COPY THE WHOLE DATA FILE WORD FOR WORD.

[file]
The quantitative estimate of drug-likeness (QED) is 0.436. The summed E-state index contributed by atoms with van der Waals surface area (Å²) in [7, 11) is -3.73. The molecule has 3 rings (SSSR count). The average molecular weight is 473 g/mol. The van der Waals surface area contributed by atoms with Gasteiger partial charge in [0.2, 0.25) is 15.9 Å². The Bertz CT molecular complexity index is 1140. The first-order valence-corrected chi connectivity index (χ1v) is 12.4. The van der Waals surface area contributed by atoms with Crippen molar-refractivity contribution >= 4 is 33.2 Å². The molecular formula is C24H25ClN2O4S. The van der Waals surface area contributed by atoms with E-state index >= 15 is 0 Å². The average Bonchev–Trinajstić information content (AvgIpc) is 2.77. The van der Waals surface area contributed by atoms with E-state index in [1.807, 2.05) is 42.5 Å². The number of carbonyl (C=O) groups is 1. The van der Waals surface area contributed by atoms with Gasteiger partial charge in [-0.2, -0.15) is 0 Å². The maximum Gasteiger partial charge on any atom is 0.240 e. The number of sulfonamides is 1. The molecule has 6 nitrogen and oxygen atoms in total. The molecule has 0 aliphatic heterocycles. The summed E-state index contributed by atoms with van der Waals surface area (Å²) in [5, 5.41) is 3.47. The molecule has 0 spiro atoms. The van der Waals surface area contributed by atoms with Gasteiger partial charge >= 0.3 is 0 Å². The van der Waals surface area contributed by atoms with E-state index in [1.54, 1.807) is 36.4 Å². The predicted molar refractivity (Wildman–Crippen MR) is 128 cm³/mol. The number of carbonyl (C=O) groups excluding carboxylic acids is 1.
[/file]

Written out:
The quantitative estimate of drug-likeness (QED) is 0.436. The summed E-state index contributed by atoms with van der Waals surface area (Å²) in [7, 11) is -3.73. The molecule has 3 rings (SSSR count). The average molecular weight is 473 g/mol. The van der Waals surface area contributed by atoms with Gasteiger partial charge in [0.2, 0.25) is 15.9 Å². The Bertz CT molecular complexity index is 1140. The first-order valence-corrected chi connectivity index (χ1v) is 12.4. The van der Waals surface area contributed by atoms with Crippen molar-refractivity contribution >= 4 is 33.2 Å². The molecular formula is C24H25ClN2O4S. The van der Waals surface area contributed by atoms with E-state index >= 15 is 0 Å². The average Bonchev–Trinajstić information content (AvgIpc) is 2.77. The van der Waals surface area contributed by atoms with E-state index in [1.807, 2.05) is 42.5 Å². The number of carbonyl (C=O) groups is 1. The van der Waals surface area contributed by atoms with Gasteiger partial charge in [-0.2, -0.15) is 0 Å². The maximum Gasteiger partial charge on any atom is 0.240 e. The number of sulfonamides is 1. The molecule has 6 nitrogen and oxygen atoms in total. The molecule has 0 aliphatic heterocycles. The summed E-state index contributed by atoms with van der Waals surface area (Å²) in [5, 5.41) is 3.47. The molecule has 0 spiro atoms. The van der Waals surface area contributed by atoms with Gasteiger partial charge >= 0.3 is 0 Å². The van der Waals surface area contributed by atoms with E-state index in [1.54, 1.807) is 36.4 Å². The predicted molar refractivity (Wildman–Crippen MR) is 128 cm³/mol. The number of carbonyl (C=O) groups excluding carboxylic acids is 1.